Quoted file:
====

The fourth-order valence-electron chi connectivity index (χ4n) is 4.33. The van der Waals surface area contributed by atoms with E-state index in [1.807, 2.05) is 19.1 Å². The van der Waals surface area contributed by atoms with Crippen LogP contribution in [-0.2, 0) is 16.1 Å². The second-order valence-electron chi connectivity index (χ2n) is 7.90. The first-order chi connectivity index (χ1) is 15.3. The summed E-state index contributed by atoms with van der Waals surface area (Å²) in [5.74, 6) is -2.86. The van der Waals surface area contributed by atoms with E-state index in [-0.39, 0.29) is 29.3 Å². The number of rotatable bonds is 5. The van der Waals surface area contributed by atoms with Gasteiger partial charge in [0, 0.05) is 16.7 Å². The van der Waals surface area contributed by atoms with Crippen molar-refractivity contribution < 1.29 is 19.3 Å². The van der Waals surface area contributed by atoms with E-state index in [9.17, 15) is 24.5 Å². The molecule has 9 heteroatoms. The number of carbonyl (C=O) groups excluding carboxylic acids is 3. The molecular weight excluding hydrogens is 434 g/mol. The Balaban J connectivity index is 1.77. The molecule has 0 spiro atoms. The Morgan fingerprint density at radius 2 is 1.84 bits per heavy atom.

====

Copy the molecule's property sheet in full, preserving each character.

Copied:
The fourth-order valence-electron chi connectivity index (χ4n) is 4.33. The van der Waals surface area contributed by atoms with E-state index in [1.807, 2.05) is 19.1 Å². The van der Waals surface area contributed by atoms with Crippen LogP contribution in [-0.2, 0) is 16.1 Å². The second-order valence-electron chi connectivity index (χ2n) is 7.90. The first-order chi connectivity index (χ1) is 15.3. The summed E-state index contributed by atoms with van der Waals surface area (Å²) in [5.74, 6) is -2.86. The van der Waals surface area contributed by atoms with E-state index in [-0.39, 0.29) is 29.3 Å². The number of rotatable bonds is 5. The van der Waals surface area contributed by atoms with Gasteiger partial charge in [0, 0.05) is 16.7 Å². The van der Waals surface area contributed by atoms with Crippen molar-refractivity contribution < 1.29 is 19.3 Å². The van der Waals surface area contributed by atoms with E-state index in [9.17, 15) is 24.5 Å². The molecule has 9 heteroatoms. The number of carbonyl (C=O) groups excluding carboxylic acids is 3. The molecular weight excluding hydrogens is 434 g/mol. The Balaban J connectivity index is 1.77. The molecule has 0 spiro atoms. The Morgan fingerprint density at radius 2 is 1.84 bits per heavy atom.